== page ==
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Qualifying for the Employee Retention Credit: Who is an Eligible Employer

Taxpayers have been pummeled by the same eye-catching ads all tax season: “Get $26,000 per employee through the Employee Retention Credit!” Messages like this have been appearing across social media, radio ads, and even roadside billboards. These “ERC mills” make grand promises but provide very few details on how to actually qualify for this lucrative tax credit. 

Now more than ever, taxpayers need guidance to steer them away from ERC promoters and toward a well-formed tax plan that maximizes all possible tax credits. As a tax professional, how can you advise your clients on the ins and outs of the Employee Retention Credit? Start by reading our overview of the ERC and who counts as an eligible employer.

ERC Basics

First, let’s review the basics on how the Employee Retention Credit works. This credit was introduced toward the beginning of the COVID-19 pandemic in 2020 in response to the massive number of workers who could not work due to government shutdowns and related reasons. 

The ERC is a fully refundable tax credit. The exact amount depends on the year you are claiming the credit. For 2020, eligible employers can claim 50% of qualified wages, and these wages are limited to $10,000 per employee for the year. For 2021, eligible employers can claim up to 70%, and wages are limited to $10,000 per employee per calendar quarter. 

Which Organizations Are Eligible?

Trades and Businesses. Only trades and business count as eligible employers. Keep in mind the IRS’ “hobby loss rules” when determining if an activity is a business intended to make a profit or simply a hobby. Of course, with a hobby, the taxpayer would not be allowed to deduct any expenses or claim any losses related to that activity on their tax return. 

Tax-Exempt Organizations. What if an organization is tax-exempt? Remember that the ERC is a credit against payroll taxes, and tax exempt organizations still pay payroll taxes. At some of these organizations, employees continued to receive their full salary while operations were shut down due to COVID-19 government orders. These organizations could receive up to $26,000 per employee in refunds. 

Note that government employers are not eligible. However, in 2021, certain colleges and universities may be eligible if their primary purpose is medical or hospital care. This applies to organizations in any U.S. territories, including Guam and Puerto Rico.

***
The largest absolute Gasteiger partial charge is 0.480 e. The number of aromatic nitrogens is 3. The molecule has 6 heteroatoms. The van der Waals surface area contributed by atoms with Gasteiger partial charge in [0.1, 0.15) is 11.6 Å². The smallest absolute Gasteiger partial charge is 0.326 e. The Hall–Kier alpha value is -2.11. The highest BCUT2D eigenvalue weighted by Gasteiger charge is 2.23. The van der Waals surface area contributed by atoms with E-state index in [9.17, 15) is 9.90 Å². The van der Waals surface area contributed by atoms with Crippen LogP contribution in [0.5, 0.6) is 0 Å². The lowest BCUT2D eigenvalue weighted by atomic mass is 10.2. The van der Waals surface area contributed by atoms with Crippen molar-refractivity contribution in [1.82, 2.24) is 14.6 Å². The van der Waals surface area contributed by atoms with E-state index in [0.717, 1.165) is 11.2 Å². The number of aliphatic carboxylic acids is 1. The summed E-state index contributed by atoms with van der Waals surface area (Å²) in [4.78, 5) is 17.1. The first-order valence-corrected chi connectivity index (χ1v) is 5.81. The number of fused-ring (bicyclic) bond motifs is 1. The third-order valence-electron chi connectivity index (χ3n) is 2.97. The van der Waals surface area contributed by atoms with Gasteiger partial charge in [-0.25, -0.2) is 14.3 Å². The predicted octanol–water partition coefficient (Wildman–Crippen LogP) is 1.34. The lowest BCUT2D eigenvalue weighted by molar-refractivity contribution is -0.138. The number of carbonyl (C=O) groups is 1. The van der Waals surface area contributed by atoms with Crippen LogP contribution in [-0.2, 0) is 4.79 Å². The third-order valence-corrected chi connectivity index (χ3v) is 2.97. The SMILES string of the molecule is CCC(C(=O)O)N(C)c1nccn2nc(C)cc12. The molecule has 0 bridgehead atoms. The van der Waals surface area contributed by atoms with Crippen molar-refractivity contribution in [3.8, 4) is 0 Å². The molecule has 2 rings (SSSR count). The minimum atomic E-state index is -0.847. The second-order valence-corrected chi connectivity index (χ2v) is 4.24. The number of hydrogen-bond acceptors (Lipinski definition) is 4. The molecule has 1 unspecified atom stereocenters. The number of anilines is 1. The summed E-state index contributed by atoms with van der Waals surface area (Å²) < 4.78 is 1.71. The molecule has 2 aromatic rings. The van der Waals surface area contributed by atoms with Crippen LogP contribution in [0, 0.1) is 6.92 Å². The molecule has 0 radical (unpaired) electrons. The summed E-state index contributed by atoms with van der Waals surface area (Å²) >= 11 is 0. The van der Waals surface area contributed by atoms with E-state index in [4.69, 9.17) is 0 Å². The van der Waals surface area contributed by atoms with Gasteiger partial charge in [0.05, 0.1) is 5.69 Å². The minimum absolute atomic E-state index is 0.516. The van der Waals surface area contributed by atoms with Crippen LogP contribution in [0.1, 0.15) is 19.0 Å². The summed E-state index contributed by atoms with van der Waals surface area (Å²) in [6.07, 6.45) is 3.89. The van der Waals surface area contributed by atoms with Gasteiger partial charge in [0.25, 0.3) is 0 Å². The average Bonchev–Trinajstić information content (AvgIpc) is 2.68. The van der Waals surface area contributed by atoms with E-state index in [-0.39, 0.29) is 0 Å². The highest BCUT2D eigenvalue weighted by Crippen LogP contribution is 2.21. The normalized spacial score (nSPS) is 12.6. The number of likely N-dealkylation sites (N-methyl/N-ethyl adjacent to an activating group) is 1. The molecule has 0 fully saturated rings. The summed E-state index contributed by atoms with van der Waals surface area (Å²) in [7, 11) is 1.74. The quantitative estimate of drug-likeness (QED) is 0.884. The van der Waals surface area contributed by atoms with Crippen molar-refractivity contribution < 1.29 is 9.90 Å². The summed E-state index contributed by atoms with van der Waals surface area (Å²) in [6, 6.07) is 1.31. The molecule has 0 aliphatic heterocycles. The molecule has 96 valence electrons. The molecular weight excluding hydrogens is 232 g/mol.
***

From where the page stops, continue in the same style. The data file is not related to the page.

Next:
Self-Employed Taxpayers. Self-employed individuals can be eligible employers but not on their own earnings. So unless the company has other employees, they will not have any qualified wages to draw from. 

Small and Large Employers. Technically, any size employer can qualify for the credit, but the rules differ if the organization is considered a small employer or a large employer. In 2021, the definition for a large employer was changed and lowered to 100 or more employees. So the definition of a “small employer” is dramatically different for tax year 2020 than it is for 2021. 

Small employers receive certain benefits. If they have any qualified wages, those businesses can actually claim all employee wages toward their possible credit. Larger employers, on the other hand, can only count those qualified wages toward their tax credit. 

The Employer Aggregation Rule

If an employer has multiple locations—that is, multiple businesses with common ownership—they may benefit from the employer aggregation rule. Existing affiliated service group rules can help us determine whether to treat these businesses as a single employer. If a client has one business that is an eligible employer, according to this rule one qualifying business can qualify the rest. 

Let’s take an example: say a taxpayer started a second branch of their business and that business is an eligible employer. Let’s also say that this branch has qualified wages for the third and fourth quarters of 2021. By aggregating these businesses together, the first business now becomes an eligible employer and may have qualifying wages for 2021 as well.


The bombardment of Employee Retention Credit ads runs the risk of confusing taxpayers. Some may jump at false promises, while others may become suspicious of the credit and fail to see if they truly qualify. This is a great opportunity for trained tax professionals to provide accurate advice and immense value to clients. To increase your knowledge on all the details surrounding the ERC, sign up to become a Certified Tax Planner today

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